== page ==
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Laundry How To

7 Secrets On How To Keep White Towels White (And Fluffy)

Ever wonder how those swanky hotels keep their white bath towels so sparkling clean and soft? You know, that fluffy white towel that feels like clouds against your skin? Well, you’re in luck because we’re about to spill the beans.

Keeping your white towels as white as hotel towels isn’t some magical secret known only to hoteliers. Truth be told, it’s just a few simple tricks and a dash of TLC (Towel Loving Care). 

So, if you’re ready to learn how to keep white towels white, here’s what you’ll need to know.

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How To Keep White Towels White

1. Don’t Use Fabric Softeners

Fabric softeners indeed leave a lovely, refreshing scent on your laundry, but they can do your clothes and fabric more harm than good in the long run.

Fabric softeners leave some residue on your clothes, which coats the fibers and makes the dirt harder to reach and remove. Eventually, the white towels will lean more towards a not-so-nice yellow.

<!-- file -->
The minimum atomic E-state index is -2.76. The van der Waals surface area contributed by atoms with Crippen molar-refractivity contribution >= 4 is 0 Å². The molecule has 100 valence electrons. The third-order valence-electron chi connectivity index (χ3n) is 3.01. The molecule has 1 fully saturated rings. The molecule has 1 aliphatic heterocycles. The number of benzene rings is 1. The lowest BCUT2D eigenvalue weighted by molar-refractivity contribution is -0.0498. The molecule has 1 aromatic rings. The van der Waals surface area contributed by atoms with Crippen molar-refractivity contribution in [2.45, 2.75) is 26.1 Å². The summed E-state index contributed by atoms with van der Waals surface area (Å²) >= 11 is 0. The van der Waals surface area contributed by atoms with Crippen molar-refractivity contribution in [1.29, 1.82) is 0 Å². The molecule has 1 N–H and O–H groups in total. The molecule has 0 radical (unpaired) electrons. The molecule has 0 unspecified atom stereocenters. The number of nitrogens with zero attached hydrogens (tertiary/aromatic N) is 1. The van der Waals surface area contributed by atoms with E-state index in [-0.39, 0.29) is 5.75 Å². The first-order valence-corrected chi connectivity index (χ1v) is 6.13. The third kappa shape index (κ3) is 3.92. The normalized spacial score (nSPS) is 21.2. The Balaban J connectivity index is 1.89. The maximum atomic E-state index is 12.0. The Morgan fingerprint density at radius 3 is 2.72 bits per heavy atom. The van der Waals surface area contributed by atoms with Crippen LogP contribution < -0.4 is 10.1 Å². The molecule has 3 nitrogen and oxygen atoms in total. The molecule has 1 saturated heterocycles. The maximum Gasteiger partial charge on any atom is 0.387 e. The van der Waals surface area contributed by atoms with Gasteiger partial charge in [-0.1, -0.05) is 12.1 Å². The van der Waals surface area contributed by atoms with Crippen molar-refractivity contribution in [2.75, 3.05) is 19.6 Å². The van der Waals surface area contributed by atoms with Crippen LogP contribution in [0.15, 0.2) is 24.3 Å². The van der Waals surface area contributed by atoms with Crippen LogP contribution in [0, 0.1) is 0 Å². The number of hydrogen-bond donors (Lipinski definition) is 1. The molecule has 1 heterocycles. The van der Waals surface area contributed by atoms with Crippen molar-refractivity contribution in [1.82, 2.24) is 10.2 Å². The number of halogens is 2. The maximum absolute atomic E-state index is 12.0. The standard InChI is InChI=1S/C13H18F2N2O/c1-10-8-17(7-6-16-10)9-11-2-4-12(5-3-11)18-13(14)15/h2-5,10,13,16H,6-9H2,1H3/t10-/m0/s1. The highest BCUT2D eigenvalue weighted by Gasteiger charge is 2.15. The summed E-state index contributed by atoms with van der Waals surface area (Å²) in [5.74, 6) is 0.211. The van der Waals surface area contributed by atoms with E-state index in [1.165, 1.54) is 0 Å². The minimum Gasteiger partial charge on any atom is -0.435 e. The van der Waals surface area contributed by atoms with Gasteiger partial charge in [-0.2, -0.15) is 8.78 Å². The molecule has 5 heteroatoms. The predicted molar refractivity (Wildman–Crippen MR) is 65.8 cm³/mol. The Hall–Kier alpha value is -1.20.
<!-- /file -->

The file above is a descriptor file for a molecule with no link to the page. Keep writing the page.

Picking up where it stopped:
If you do want to make sure your towels come out smelling oh so fresh, you can use a mix of essential oils to give your laundry a clean scent without hindering the cleaning effects of soap.

2. Add White Vinegar

As weird as it may hit you at first, adding ¼ or ½ a cup of white distilled vinegar to your fabric softener dispenser has a ton of benefits.

Firstly, white vinegar softens the fibers, making them easier to clean. It also boosts the power of your detergent, leaving a more potent cleaning effect on your white fabrics.

You might be worried that the vinegar will leave a foul or sour smell, but adding such a small cup to the rinse cycle makes the dilution rate so high that you won’t notice any odor.

3. Avoid Overdrying Your Towels

If you leave your towels to dry for a long time in your tumble dryer or on a radiator, the fabrics suffer some damage, especially cotton fibers.

With time, your towel will start losing its softness and become rough, which makes it easier to accumulate more dirt and making it harder to clean.

For best results, you should remove the towels just before they’re fully dry. Then, hang the slightly wet towels in fresh air to finalize the drying. Another option is to use dryer sheets to keep the towels fresh and soft.